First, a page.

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Introducing The Arirang: North Korea's First Smartphone

"How nice to see hand phones being successfully produced with indigenous technology," says Kim Jong Un, as he inspects the first North Korean smartphone.

Posted on August 12, 2013, at 12:03 p.m. ET

Kcna / Reuters

Photographs released on Aug. 11, show Kim Jong Un visiting a North Korea factory where the country's first smartphone, the Arirang, is being developed. Though just released, the images appear to have been from a May 11 tour, according to Chinese media.

The Arirang appears to be an Android UI device, as developed by Google in California. On his tour Kim Jong Un learned about the "performance, quality and packing" of the smartphone.

A factory worker shows Kim Jong Un how to use the phone.

Kcna / Reuters

According to Korean media outlet KCNA, Kim Jong Un approved of the touch screen.

"He said that a hand phone is convenient for its user when that part of the phone is sensitive." Kim Jong Un also noted that "the camera function has high pixels," which will benefit the user.

This is the first time that the Kim regime has endorsed smartphone ownership in North Korea. Previously, many residents owned Chinese flip or sliding phones, but not smartphones.

North Koreans are largely forbidden from accessing the Internet due to strict controls on media consumption. Yet Kim Jong Un linked the Arirang phone to nationalism, claiming that it will be a source of North Korean pride:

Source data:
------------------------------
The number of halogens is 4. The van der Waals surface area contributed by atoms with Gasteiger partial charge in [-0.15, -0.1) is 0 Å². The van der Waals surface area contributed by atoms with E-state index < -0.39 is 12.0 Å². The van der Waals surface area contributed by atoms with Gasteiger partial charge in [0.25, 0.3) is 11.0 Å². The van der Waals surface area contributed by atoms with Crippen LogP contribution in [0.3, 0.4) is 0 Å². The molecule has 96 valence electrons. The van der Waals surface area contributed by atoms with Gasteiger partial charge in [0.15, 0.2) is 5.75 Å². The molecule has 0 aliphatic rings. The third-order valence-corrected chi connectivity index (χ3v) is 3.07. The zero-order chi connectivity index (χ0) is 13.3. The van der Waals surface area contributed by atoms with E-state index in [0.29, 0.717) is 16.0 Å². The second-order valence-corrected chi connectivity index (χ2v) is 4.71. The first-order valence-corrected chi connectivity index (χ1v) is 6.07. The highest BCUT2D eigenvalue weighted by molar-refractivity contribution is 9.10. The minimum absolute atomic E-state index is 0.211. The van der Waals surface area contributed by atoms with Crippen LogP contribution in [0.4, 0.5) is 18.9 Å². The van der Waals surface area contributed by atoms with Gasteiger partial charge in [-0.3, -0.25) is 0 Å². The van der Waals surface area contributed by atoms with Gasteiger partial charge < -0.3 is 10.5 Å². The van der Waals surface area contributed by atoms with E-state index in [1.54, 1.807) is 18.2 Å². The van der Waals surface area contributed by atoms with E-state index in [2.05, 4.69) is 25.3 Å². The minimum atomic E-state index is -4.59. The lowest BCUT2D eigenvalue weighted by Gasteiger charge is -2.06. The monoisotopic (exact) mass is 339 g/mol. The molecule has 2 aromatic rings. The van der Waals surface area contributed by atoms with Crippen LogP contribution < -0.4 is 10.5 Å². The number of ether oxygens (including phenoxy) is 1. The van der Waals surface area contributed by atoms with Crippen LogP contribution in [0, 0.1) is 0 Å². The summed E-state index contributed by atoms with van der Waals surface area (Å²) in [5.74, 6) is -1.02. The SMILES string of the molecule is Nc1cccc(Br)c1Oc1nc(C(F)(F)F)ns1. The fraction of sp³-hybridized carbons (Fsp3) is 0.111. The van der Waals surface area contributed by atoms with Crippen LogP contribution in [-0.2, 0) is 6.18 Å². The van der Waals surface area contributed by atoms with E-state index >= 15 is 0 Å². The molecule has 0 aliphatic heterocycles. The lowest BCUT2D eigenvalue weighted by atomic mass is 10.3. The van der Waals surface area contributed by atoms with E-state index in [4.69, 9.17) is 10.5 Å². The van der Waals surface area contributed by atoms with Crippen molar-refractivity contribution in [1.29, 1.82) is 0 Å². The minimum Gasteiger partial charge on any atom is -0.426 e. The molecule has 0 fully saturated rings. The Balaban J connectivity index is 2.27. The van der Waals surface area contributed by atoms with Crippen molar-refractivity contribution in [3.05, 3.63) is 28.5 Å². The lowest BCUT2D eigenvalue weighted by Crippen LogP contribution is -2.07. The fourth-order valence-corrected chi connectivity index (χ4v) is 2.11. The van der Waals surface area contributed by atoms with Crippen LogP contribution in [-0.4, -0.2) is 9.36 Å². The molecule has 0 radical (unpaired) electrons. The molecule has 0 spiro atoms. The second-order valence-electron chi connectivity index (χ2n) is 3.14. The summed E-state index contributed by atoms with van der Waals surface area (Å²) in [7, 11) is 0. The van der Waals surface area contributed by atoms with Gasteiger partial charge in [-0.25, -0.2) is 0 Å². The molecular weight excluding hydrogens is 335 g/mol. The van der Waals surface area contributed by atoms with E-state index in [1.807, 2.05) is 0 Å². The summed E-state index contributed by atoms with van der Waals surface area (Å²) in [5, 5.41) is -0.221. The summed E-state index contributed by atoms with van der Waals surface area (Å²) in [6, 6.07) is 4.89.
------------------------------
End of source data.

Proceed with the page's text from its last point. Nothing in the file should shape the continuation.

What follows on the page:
"Looking at the trademark "Arirang" inscribed on the hand phone, he noted that mass-production of goods with DPRK trademark can instill national pride and self-respect into the Korean people.

How nice to see hand phones being successfully produced with indigenous technology, he said, adding it is of educational significance in making people love Korean things. He said that only when the quality of products is improved while boosting their production, people will like home-made things and they will be in high demand."

Some are doubtful that the phone is actually domestically produced. Shanghaiist, for example, suggested the the parts may be manufactured in China and later assembled in North Korea -- or perhaps just packaged there. None of the photographs released show the phone being build or developed in the North Korean factory.

BuzzFeed cannot confirm whether or not Kim Jung Un has downloaded Candy Crush.

Kim Jong Un holding the phone

Kcna / Reuters

Kim Jong Un petting the phone

Kcna / Reuters

The Arirang